FedSoc Blog

Sixth Circuit: Oversized Yard Signs May Be Restricted


by Publius
Posted August 20, 2014, 10:35 AM

Sixth Circuit: Oversized Yard Signs May Be RestrictedThe Plain Dealer reports:

Frank Wagner has been waging a First Amendment crusade for years for the right to post a sign in his Garfield Heights yard in opposition to traffic cameras.

Tuesday, he lost that right following a ruling by the 6th U.S. Circuit Court of Appeals. . . .

Wagner, 54, led the city's successful "Ban the Cam" campaign in 2010, and the following year he erected a sign in his yard on Oak Park Boulevard critical of a city councilwoman who supported the cameras.

When former Councilwoman Tracy Mahoney complained to Mayor Vic Collova and the city building commissioner, William Wervey, they sent Wagner a warning notice:

His sign was in violation of a city ordinance that limited placards with political messages to six square feet. Wagner's sign was 16 square feet, and if he failed to take it down he risked being fined up to $1,000 a day.

Wagner removed the sign but filed a federal lawsuit against the city. In 2013, U.S. District Court Judge Solomon Oliver Jr. ruled that the city's sign ordinance placed an illegal restriction on Wagner's free speech and was unconstitutional.

But the city prevailed in the 6th Circuit, where the judges reversed Oliver's ruling and directed him to enter a judgment in favor of the city.

"The city's political sign ordinance survives scrutiny because it serves significant government interests, is narrowly tailored to promote those interests, and leaves open alternative channels of communication," the court of appeals said in its 35-page ruling. . . .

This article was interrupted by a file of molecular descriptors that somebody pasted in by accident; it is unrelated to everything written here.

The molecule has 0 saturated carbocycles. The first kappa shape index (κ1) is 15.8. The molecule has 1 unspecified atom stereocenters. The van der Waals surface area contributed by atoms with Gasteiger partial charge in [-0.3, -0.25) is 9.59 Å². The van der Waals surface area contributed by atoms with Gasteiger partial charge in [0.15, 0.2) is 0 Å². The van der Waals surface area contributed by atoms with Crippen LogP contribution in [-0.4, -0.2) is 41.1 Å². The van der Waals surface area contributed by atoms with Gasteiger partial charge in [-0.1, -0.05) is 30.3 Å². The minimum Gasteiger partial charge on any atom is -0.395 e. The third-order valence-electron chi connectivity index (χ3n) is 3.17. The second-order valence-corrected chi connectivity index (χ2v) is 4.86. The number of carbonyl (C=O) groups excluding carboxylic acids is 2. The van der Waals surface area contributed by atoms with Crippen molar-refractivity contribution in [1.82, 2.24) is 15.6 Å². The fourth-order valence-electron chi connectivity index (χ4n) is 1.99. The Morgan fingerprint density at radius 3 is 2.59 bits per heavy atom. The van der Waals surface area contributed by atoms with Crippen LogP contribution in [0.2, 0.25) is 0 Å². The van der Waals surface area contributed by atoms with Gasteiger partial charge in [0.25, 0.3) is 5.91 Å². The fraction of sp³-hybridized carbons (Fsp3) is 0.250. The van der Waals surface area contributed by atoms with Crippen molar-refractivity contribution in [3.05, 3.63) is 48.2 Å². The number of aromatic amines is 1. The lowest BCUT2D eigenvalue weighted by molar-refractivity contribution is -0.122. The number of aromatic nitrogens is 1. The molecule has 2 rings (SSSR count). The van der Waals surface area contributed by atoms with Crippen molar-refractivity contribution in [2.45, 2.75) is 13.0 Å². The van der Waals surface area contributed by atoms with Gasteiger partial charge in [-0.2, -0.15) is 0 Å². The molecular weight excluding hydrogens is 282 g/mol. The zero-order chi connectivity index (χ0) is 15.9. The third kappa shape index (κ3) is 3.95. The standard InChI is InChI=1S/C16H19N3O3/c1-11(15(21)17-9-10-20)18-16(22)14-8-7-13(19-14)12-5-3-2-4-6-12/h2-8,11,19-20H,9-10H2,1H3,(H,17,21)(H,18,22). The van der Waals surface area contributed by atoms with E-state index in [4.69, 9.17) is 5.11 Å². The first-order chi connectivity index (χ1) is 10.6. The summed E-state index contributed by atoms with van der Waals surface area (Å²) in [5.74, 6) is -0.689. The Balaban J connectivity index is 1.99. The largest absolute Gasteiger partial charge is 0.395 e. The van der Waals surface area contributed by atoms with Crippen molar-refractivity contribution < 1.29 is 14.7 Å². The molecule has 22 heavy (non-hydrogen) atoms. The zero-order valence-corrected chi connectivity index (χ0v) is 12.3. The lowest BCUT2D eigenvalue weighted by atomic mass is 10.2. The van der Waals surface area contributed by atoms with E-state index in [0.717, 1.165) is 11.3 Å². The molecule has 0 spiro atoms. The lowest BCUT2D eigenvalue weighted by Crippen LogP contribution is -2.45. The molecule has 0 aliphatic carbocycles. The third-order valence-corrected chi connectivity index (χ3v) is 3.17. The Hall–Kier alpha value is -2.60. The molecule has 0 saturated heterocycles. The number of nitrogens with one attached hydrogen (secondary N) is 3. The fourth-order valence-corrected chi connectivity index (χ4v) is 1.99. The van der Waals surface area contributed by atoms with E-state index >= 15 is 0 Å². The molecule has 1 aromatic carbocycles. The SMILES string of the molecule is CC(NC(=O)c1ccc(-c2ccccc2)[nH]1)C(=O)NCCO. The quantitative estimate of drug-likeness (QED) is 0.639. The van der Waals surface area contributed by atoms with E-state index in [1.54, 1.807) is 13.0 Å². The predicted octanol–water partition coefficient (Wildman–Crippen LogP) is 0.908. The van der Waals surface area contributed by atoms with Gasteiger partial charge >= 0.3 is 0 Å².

Categories: External Articles

FAA Ruling Bans “Planesharing”


by Publius
Posted August 19, 2014, 8:24 AM

FAA Ruling Bans TechCrunch reports:

A Federal Aviation Administration (FAA) ruling prohibits private pilots from publicly offering seats on their planes in exchange for gas money, including via startups like AirPooler and Flytenow. The decision strikes a blow to the sharing economy, and comes in response to AirPooler formally requesting a clarification of the gray area it was operating in. Banning this form of planesharing (like ridesharing for aircraft) could keep people safe by preventing them from hopping in with rookie pilots. . . .

AirPooler plans to ask for a clarification of the ruling, as it’s based on an unofficial draft for a 1963 proposal for planesharing, rather than the 1964 regulation that said pilots can privately ask if passengers want to join them and split costs if pilots paid their pro-rata share, we’re already planning the flight, and met some other restrictions. . . .

The new FAA ruling deems any kind of cost-sharing as compensation for the private pilots, whether they use old school means or a website to list their seats. It’s currently illegal to compensate private pilots . . .

Categories: External Articles

3 Questions About Governor Rick Perry’s Indictment


by Publius
Posted August 18, 2014, 9:44 AM

At the Volokh Conspiracy, Eugene Volokh asks three great questions about the indictment of Texas Governor Rick Perry:

1. To begin with, the law applies to a public servant’s misusing property that is in his “custody or possession.” What property was in the governor’s custody or possession?

2. Beyond this, how does vetoing the appropriation qualify as “misuse,” in the sense of “dealing with” the $7.5 million “contrary to an agreement under which defendant held such property or contrary to the oath of office he took as a public servant”?

3. Is the prosecution’s theory that vetoes of appropriations are criminal if they are not seen as “faithful[] execut[ion of] the duties of the office of Governor” — though deciding whether or not to “approv[e]” a bill is itself part of the duties of that office? Or is it that such vetoes are criminal if they do not “to the best of [the Governor's] ability preserve, protect, and defend the [federal and state] Constitution and laws”?

Categories: External Articles

How Will 3D Printing Impact Intellectual Property Law?


by Publius
Posted August 15, 2014, 12:54 PM

Devan R. Desai & Gerard N. Magliocca, of the Concurring Opinions blog, recently published a fascinating article in the Georgetown Law Journal. The abstract: